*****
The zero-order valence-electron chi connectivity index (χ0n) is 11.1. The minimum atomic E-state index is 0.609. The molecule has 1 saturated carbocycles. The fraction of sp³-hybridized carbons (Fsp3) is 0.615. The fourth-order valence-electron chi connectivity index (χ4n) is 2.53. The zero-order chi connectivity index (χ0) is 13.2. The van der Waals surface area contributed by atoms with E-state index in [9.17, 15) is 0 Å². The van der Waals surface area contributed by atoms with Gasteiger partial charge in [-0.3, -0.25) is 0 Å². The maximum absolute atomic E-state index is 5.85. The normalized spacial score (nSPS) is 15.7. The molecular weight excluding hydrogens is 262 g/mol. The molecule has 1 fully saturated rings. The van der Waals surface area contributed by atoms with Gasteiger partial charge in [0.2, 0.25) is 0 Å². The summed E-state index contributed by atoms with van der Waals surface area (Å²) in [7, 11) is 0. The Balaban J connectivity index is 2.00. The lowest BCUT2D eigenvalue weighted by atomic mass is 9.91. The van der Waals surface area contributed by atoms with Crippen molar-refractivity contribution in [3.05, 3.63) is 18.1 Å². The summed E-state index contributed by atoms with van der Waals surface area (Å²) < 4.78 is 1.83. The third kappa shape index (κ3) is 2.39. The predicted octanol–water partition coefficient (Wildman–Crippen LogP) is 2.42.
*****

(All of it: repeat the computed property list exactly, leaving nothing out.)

The zero-order valence-electron chi connectivity index (χ0n) is 11.1. The minimum atomic E-state index is 0.609. The molecule has 1 saturated carbocycles. The fraction of sp³-hybridized carbons (Fsp3) is 0.615. The fourth-order valence-electron chi connectivity index (χ4n) is 2.53. The zero-order chi connectivity index (χ0) is 13.2. The van der Waals surface area contributed by atoms with E-state index in [9.17, 15) is 0 Å². The van der Waals surface area contributed by atoms with Gasteiger partial charge in [-0.3, -0.25) is 0 Å². The maximum absolute atomic E-state index is 5.85. The normalized spacial score (nSPS) is 15.7. The molecular weight excluding hydrogens is 262 g/mol. The molecule has 1 fully saturated rings. The van der Waals surface area contributed by atoms with Gasteiger partial charge in [0.2, 0.25) is 0 Å². The summed E-state index contributed by atoms with van der Waals surface area (Å²) in [7, 11) is 0. The Balaban J connectivity index is 2.00. The lowest BCUT2D eigenvalue weighted by atomic mass is 9.91. The van der Waals surface area contributed by atoms with Crippen molar-refractivity contribution in [3.05, 3.63) is 18.1 Å². The summed E-state index contributed by atoms with van der Waals surface area (Å²) < 4.78 is 1.83. The third kappa shape index (κ3) is 2.39. The predicted octanol–water partition coefficient (Wildman–Crippen LogP) is 2.42.